Date: Sat, 27 Apr 1996 17:41:57 -0400 From: Bucket99 at aol.com Subject: Boilovers. Hello all. I unintentionally conducted a wholly unscientific test today during my boil. Previously, in my brewing process I had come to expect the hazard of boilovers. And accordingly, watched my brewpot carefully. With this latest recipe, I used a different brand of malt extract, Northwest verses the previous M & F. Also I added burton water salts at the beginning of the boil. And throughout the boil, it didn't even TRY to boil over? This circumstance leaves me happily puzzled. All other aspects of the recipe were the same as in previous boils. Perhaps my water is too soft, and I have "cured" it? (My water hardness is 15 grains). Anyway, thanks for adding my rambling observations to the collective. Paul McFarland (Brewing in the Heartland, and beer hunting all over the world) Return to table of contents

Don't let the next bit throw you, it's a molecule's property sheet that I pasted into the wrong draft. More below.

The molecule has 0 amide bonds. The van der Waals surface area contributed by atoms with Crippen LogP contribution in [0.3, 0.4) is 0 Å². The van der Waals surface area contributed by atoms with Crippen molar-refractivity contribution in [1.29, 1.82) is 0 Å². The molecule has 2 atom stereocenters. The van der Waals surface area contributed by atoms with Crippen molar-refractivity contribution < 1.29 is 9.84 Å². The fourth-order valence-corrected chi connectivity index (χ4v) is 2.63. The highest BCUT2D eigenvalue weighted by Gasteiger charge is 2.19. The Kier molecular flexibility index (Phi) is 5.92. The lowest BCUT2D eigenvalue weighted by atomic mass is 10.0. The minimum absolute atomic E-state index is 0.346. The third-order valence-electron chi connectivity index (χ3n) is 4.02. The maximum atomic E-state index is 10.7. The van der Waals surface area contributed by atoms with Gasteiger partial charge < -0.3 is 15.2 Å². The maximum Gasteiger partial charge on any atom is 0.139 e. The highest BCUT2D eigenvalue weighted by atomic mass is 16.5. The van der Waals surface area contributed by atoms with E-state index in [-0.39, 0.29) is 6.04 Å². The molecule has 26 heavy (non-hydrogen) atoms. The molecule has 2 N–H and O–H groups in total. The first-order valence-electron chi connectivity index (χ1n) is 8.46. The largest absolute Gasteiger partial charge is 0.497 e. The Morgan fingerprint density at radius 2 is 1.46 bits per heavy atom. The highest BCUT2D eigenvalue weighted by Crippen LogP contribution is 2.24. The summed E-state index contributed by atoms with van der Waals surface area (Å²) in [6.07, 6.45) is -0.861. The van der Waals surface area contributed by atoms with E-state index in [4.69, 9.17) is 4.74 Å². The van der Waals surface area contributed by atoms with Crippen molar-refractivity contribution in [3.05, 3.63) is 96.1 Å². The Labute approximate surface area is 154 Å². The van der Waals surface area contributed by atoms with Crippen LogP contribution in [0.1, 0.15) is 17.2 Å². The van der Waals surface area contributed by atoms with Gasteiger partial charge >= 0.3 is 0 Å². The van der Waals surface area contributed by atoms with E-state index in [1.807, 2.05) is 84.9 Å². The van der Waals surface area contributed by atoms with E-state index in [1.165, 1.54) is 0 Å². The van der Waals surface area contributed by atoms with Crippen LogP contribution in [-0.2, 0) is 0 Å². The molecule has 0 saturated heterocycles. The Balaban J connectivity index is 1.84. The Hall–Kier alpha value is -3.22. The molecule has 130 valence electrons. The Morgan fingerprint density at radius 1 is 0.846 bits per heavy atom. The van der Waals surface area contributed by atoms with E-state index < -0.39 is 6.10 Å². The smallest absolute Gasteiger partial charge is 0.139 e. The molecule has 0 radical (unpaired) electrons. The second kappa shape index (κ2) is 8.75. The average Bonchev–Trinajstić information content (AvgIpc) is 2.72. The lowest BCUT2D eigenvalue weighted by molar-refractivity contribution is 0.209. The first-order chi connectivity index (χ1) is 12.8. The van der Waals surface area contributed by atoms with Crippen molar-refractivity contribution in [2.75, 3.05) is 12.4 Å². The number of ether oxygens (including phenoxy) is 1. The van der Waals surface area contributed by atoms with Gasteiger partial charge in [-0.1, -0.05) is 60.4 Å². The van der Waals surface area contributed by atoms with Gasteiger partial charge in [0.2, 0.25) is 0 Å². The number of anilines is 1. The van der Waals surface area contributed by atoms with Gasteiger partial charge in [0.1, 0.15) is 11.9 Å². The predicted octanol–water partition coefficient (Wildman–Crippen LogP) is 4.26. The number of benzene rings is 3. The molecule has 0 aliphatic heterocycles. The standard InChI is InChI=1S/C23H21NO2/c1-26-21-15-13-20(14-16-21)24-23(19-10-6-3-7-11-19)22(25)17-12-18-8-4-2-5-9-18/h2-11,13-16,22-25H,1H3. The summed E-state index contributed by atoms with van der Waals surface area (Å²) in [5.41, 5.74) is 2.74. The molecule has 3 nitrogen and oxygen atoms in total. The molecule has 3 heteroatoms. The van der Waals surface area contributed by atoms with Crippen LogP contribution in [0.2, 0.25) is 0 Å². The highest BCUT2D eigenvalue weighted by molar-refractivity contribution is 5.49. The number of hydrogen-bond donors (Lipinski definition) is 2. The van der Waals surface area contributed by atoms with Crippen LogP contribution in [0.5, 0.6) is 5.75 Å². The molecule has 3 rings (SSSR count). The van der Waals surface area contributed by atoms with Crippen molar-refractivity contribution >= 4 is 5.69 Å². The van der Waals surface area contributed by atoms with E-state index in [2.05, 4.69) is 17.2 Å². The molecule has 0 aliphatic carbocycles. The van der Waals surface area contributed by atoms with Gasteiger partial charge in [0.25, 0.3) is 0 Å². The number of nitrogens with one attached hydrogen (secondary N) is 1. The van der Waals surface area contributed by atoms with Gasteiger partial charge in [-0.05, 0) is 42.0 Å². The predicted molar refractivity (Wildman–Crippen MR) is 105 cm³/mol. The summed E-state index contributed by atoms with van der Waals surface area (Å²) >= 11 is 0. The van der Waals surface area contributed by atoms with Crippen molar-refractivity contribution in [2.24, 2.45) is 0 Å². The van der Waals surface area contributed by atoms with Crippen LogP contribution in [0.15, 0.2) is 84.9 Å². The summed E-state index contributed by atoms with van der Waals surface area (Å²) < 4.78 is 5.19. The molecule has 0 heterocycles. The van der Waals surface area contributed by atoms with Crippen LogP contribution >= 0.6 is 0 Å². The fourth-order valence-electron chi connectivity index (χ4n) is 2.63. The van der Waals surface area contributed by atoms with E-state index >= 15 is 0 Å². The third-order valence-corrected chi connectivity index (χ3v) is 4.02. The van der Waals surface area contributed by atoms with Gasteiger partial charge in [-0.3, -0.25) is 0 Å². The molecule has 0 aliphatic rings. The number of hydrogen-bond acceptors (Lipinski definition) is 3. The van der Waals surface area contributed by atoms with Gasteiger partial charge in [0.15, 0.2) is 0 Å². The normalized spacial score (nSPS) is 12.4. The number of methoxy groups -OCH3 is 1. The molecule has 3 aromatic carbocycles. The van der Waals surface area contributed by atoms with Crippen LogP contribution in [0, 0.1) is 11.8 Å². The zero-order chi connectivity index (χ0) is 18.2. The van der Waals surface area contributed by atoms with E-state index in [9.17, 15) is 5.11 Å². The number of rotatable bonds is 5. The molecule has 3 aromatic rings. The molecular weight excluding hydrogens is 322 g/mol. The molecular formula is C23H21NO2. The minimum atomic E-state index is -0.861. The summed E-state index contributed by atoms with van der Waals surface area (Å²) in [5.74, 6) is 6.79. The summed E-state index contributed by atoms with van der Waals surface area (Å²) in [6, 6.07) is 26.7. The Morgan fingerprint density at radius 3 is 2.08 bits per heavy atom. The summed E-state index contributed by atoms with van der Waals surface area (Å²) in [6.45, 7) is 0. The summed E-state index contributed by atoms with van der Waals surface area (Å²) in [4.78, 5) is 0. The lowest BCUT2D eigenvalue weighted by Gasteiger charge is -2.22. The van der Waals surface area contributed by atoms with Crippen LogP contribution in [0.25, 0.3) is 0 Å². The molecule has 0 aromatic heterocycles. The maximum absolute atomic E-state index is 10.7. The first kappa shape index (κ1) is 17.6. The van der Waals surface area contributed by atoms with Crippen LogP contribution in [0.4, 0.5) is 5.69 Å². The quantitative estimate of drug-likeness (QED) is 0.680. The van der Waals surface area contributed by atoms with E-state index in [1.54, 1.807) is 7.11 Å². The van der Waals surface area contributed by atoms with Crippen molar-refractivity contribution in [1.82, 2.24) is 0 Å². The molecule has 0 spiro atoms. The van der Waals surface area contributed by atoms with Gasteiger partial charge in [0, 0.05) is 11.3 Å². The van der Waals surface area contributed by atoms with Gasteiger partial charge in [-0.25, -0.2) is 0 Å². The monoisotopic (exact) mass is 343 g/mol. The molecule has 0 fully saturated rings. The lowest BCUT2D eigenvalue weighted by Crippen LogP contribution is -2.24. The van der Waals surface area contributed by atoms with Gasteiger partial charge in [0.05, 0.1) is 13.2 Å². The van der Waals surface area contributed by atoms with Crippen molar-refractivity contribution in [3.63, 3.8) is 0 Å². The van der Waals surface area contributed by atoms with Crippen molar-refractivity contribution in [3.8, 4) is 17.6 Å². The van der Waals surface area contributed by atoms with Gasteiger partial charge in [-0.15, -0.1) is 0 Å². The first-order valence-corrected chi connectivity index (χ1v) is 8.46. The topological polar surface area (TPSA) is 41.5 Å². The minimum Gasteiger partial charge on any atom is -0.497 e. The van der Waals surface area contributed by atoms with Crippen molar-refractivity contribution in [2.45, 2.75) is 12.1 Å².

Date: Sat, 27 Apr 1996 16:20:46 -0600 (MDT) From: Dazed Cummings <woodstok at rupert.oscs.montana.edu> Subject: Labels This is a question for all you beer lovers and label makers, I love to dink around with my current desktop publishing program (Publish It) but it is for dos and has a tendency to crash now and again. It's a great program, but I can't just cut and past like I can in Windows, or use all my groovy TT Fonts from Windows. So, does anyone know of a great windows based program that is suitable for making labels? Thanks in advance, Dave Life's a beer, Brew it up... Return to table of contents